All that said, it would be nice to have a machete AND an axe - but if I were taking one, the larger kukri sounds about right for here. Or a decent machete with serrated spine...and saw instead of chop.
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Old 10-17-2013, 13:39   #7
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Actually, no. The CS kukuri machete is not a kukuri. It's a machete that is vaguely kukuri shaped. And a kukuri is lousy at going through vegetation. It's too thick and heavy. As BD pointed out what machete you use is highly location dependent.

In my neck of the woods I have EXTREMELY thick vegetation but it tends to be pretty soft. I find the Condor Golock to be absolutely ideal. It's short, well balanced, and easy to swing with short wrist snaps in tight quarters. I can work with it all day without tiring out.

The Ontario GI model and the Martindale No. 14 come in a close second although both need reworking. The Martindale has a faster blade, but the Ontario goes through woody stuff better. Just a matter of what the veg is like in your location.

Again, chopping a log with a machete is idiotic. It's the wrong tool. Get a folding pocket/bow saw and go to town. Cheap, light, and FAST. You can saw through a 4" log in seconds with nearly no energy expenditure vs wearing yourself out trying to chop it.

Condor Golock.

Survival/Preparedness Forum

Stay far away from the Condor Parang. It looks great, but has no distal taper. WAY too heavy and slow for anything.
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Old 10-17-2013, 13:40   #8
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Is this for landscaping or survival modes?

FWIW, the Marines are Guadalcanal found that their machetes and bolos made too much noise when they were chopping away the jungle undergrowth. It gave away their positions to the Japanese. They were also lousy self defense weapons.

An outgrowth of this experience was the adoption of the Ka-Bar knife. The knife was developed to slice away undergrowth very quietly so the Japanese would not know the Americans were there. The Ka-Bar could also be used to stab an enemy.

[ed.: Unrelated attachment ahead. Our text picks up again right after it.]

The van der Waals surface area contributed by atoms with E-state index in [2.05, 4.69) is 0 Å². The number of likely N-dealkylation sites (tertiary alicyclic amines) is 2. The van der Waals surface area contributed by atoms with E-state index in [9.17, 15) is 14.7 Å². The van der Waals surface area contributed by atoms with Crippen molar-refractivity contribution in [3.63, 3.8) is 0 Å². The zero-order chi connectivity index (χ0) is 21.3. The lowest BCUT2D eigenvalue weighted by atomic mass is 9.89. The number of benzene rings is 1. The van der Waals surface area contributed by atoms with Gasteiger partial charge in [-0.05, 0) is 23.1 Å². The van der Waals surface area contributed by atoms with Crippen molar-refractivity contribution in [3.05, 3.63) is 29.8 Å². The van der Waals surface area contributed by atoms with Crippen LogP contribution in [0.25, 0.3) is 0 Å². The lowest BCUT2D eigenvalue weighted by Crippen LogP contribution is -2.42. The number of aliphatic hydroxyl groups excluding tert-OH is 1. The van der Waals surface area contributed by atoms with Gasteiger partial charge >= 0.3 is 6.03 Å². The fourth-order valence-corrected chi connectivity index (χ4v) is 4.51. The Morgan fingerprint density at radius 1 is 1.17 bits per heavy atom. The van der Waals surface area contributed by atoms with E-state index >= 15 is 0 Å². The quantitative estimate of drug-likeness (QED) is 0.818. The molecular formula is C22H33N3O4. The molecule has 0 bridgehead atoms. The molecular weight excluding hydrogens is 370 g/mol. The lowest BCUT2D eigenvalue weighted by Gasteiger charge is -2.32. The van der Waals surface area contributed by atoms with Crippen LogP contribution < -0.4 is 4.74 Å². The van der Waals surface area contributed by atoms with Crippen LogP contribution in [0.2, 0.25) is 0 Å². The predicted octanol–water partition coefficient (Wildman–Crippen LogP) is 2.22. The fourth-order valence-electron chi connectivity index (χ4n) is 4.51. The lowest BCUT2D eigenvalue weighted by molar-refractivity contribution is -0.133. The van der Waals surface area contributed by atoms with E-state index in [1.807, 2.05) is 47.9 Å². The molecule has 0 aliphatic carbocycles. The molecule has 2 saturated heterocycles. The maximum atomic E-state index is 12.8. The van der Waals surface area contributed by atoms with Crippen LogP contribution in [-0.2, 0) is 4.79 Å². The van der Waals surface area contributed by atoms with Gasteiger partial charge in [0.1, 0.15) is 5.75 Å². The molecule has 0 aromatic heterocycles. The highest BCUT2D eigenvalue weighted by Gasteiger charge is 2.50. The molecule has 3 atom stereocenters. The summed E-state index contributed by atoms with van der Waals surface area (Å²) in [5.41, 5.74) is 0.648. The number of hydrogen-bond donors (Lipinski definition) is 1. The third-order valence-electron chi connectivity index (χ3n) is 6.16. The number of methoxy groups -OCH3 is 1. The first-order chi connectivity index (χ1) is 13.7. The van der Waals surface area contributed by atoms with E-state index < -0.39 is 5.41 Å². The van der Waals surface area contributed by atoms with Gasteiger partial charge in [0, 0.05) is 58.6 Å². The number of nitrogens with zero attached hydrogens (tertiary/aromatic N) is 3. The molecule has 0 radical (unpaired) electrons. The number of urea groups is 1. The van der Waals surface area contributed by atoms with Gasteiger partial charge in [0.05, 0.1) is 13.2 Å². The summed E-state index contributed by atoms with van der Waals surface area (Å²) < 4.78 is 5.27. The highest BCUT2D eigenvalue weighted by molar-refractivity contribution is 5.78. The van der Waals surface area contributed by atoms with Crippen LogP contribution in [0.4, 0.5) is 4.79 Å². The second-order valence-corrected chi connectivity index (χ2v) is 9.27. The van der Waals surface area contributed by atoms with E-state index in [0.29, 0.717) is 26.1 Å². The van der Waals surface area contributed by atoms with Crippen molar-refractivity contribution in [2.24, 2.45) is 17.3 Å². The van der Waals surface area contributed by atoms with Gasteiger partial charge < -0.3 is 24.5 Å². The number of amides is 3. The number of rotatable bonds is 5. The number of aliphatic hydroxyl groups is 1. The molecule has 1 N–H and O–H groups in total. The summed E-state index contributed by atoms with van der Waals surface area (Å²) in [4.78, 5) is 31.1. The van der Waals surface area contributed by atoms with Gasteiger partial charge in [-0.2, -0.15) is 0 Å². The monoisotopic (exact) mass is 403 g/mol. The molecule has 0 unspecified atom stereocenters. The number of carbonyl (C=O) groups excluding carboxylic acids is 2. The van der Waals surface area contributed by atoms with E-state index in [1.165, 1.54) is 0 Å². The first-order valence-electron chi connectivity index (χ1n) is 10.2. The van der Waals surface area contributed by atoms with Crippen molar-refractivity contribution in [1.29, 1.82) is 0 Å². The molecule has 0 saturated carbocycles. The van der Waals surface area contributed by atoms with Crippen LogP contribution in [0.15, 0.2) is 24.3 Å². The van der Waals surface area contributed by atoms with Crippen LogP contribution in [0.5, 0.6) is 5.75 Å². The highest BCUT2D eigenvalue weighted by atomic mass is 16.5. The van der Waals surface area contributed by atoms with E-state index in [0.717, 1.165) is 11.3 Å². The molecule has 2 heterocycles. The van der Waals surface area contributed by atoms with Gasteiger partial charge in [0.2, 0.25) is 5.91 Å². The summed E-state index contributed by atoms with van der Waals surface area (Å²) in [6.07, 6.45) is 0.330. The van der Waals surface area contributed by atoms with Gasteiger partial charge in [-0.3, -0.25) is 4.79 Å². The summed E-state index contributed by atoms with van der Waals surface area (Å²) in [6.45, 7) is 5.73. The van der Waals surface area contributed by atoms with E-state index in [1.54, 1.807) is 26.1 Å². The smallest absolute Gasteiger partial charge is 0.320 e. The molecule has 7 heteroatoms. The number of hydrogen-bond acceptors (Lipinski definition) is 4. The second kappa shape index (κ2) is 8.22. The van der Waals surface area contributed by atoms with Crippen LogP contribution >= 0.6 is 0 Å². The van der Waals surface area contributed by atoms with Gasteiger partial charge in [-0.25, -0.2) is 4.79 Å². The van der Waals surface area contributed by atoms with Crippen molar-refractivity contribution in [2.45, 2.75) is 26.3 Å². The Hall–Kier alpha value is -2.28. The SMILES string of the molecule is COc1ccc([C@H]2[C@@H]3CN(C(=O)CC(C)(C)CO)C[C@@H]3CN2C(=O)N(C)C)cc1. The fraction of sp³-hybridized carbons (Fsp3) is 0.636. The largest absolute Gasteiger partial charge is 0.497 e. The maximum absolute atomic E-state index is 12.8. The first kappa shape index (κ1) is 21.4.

Later LtGen Krulak ordered that every Marine be issued a Ka-Bar and leggings. LtGen Krulak missed out on becoming Commandant because he told LBJ to pizz up a rope. LtGen Krulak's son did become USMC Commandant.

And now to our previously scheduled show .....
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Old 10-17-2013, 13:56   #9
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Quote:
Originally Posted by Aceman View Post
[inspired from "I need an axe" in my SEPF Gear Run review]

So someone mentioned that in Florida a Machete might be a much better choice than an Axe. I really really agree with this.

I can hack a log with a machete, but can't hack through the brush with an axe.

So my question is this: Recommend me a machete that would be a good choice for hacking logs as well as brush.

As always, cheaper is better....
For a general use, multi-purpose machete, it's very hard to go wrong with the Cold Steel "Heavy Machete" which is often also called a "Cane Knife" or a "Cane Machete" the blunt nosed, very wide, heavy blade is excellent for clearing brush and chopping down small trees with minimal effort, and it would do very well if for some reason you had to use it as a defensive weapon; I hear people say Kukri this and Latin (think GI machete) that, but most of those people haven't swung a machete all day or used one as an all-purpose wilderness tool;

The ugly, utilitarian Heavy Machete is tough to beat.

http://www.coldsteelknivesdirect.com/heavy-machete
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Old 10-17-2013, 17:04   #10